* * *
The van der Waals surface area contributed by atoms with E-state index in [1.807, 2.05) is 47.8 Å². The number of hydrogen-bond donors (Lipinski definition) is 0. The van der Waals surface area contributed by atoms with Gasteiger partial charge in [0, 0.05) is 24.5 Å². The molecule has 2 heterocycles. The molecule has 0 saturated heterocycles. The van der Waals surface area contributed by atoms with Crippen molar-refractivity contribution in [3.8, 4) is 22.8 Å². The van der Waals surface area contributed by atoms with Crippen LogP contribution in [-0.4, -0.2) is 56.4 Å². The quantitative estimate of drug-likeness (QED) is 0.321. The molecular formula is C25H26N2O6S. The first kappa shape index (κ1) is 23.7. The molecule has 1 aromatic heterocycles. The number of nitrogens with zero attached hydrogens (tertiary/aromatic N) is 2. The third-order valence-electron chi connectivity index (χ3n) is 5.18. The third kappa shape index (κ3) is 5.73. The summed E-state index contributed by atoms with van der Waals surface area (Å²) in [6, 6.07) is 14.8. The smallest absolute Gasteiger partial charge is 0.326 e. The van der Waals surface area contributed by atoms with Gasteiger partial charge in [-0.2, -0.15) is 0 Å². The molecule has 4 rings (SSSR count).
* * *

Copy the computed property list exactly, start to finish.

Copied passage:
The van der Waals surface area contributed by atoms with E-state index in [1.807, 2.05) is 47.8 Å². The number of hydrogen-bond donors (Lipinski definition) is 0. The van der Waals surface area contributed by atoms with Gasteiger partial charge in [0, 0.05) is 24.5 Å². The molecule has 2 heterocycles. The molecule has 0 saturated heterocycles. The van der Waals surface area contributed by atoms with Crippen molar-refractivity contribution in [3.8, 4) is 22.8 Å². The van der Waals surface area contributed by atoms with Crippen LogP contribution in [-0.4, -0.2) is 56.4 Å². The quantitative estimate of drug-likeness (QED) is 0.321. The molecular formula is C25H26N2O6S. The first kappa shape index (κ1) is 23.7. The molecule has 1 aromatic heterocycles. The number of nitrogens with zero attached hydrogens (tertiary/aromatic N) is 2. The third-order valence-electron chi connectivity index (χ3n) is 5.18. The third kappa shape index (κ3) is 5.73. The summed E-state index contributed by atoms with van der Waals surface area (Å²) in [6, 6.07) is 14.8. The smallest absolute Gasteiger partial charge is 0.326 e. The van der Waals surface area contributed by atoms with Gasteiger partial charge in [-0.2, -0.15) is 0 Å². The molecule has 4 rings (SSSR count).